S: And of course you have to you know emphasize that because of the way they did this research these results should be considered preliminary and need to be confirmed. Because they were kind of shotgunning like looking for everything and just to see what was out there. So until these results get replicated we really can't say you know if they're real let alone what the implications are.

All right but thanks for going over all of that Cara

C: Yep.

Projectile Fusion (25:20)[edit]

S: Jay, tell us about projectile vomiting, I mean projectile fusion. (laughter)

C: Oh man.

S: Projectile fusion. What is this?

C: I love projectile vomiting.

E: No, stop Cara. (Cara laughs)

J: Okay guys this is awesome. Only if this is true though but you know this is this seems to be legitimate. (laughter) Scientists have now crafted a new way to achieve nuclear fusion. Guys, a brand new way to do it.

B: What the hell man?

J: Today yo let's give a quick description here. So today's concept of a fusion reactor is you have a a very very powerful magnetic field that's shaped in this very odd shape it's called a taurus.

B: Doughnut.

J: Doughnut, right, right it's, doughnut's close enough. It's like a bent doughnut. And then they, that is containing plasma which is fantastically hot and it's very complicated. It's an, it's a feat of engineering in a bigger and more complicated than probably anything other than maybe the hadron collider. I don't know, probably more complicated than that.

B: So yeah Jay so that's the tokamak method and but there's also another way using inertial confinement that's also showing some promising success so there's definitely more ways to skin that cat. But now you've got another way to skin the cat.

J: Here's another way, you're ready Bob?

B: Yeah.

J: Just to give more info, so this company originally came from the University of Oxford. I guess a team that was working there branched off and started this company. So they have a new approach and it's called, like Steve said, projectile fusion not vomiting.

C: (laughs) Damn.

J: Although if vomiting could help the world I would, I would encourage it. And this idea guys, the original idea here came from the pistol shrimp. Remember that dude? They can punch your socks off─

B: Yes.

J: ─that shrimp that could break the glass. It can shoot its arm so fast that it's like a bullet.

S: Yeah this is the pistol shrimp, it's similar. It's like snapping its claw, right, then and that it moves so fast, it's the fastest moving I think animal appendage in the world.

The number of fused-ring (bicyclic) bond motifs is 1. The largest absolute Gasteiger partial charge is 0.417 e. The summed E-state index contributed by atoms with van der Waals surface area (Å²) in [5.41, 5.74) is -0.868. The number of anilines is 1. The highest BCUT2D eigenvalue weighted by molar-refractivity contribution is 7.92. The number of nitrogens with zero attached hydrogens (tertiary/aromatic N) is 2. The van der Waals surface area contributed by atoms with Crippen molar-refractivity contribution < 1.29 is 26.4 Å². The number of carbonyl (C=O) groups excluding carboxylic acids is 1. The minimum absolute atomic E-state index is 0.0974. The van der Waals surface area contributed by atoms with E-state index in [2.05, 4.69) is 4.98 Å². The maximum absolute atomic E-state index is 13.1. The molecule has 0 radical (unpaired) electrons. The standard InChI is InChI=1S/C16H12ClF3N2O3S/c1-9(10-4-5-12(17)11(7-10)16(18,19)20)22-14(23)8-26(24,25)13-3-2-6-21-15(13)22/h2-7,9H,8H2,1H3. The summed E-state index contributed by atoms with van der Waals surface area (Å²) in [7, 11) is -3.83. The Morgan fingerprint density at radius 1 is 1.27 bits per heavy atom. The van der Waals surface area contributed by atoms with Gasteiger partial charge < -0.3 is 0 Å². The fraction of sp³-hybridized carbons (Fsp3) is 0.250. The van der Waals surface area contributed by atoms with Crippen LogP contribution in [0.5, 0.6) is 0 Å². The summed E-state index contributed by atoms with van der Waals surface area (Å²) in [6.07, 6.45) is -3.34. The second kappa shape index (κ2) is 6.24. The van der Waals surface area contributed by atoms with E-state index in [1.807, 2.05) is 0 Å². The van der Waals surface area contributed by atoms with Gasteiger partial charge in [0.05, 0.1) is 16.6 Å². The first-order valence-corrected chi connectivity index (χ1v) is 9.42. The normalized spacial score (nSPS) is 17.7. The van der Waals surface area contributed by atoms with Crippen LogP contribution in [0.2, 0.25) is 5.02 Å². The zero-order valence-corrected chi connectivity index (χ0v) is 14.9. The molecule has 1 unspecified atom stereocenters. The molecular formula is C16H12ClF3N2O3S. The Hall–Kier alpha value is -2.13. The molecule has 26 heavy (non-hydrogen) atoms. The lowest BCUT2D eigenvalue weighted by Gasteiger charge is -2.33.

B: Right, that was science or fiction.

S: And it causes like a cavitation in the water with a little mini boom there.

J: Cara let me put it to you like this, he could punch your mouth loose.

C: I don't wanna loose mouth.

J: Yeah, all right, so anyway, so this procedure is less complicated than than the fusion reactors that they're building today. And you know everyone is scrambling to build these things and who's going to you know figure out all the engineering first. Well according to First Light Fusion their reactor is not only less complicated but it's less expensive. And it's more energy efficient. Now let me get into some details here. They believe that their technique is going to be the fastest way to commercial fusion which essentially means, you know, selling electricity to the world. So how does it work? They shoot a hundred gram projectile. 200 times the speed of sound from a two-stage, get this, hyper velocity gas gun, right? So they're shooting this little projectile only, only 100 grams. And they're shooting it at a pellet that contains the fusion fuel. You follow me so far?

B: Yeah.

E: Yes.

J: Now we're talking about to get back to the speed here. 200 times the speed of sound. 14 540 miles per hour or 23 399 kilometers per hour. That is fast. I think we all agree on that. When the projectile hits the fuel target it accelerates the fuel to 156 586 miles per hour or 252 000 kilometers per hour. That's fast.

E: Pretty fast.

B: Wait, wait, how could it something going, what, 11 or 12 000 miles an hour accelerates something to go and 10 times that speed?

S: From what I understand to explain that Bob, so you have the target that the projectile is being shot into. That target contains the pellet of fuel like deuterium. And but also it's designed in such a way that when it gets hit, again, like the pistol shrimp, it causes this shock wave from the cavitation of the material, right? Just like the pistol shrimp causes cavitation in the water. Then you get these overlapping shock waves bearing down on the pellet of fuel compressing it even further and accelerating it to these crazy speeds. You know, 10 times the speed of the projectile itself and causing the fusion.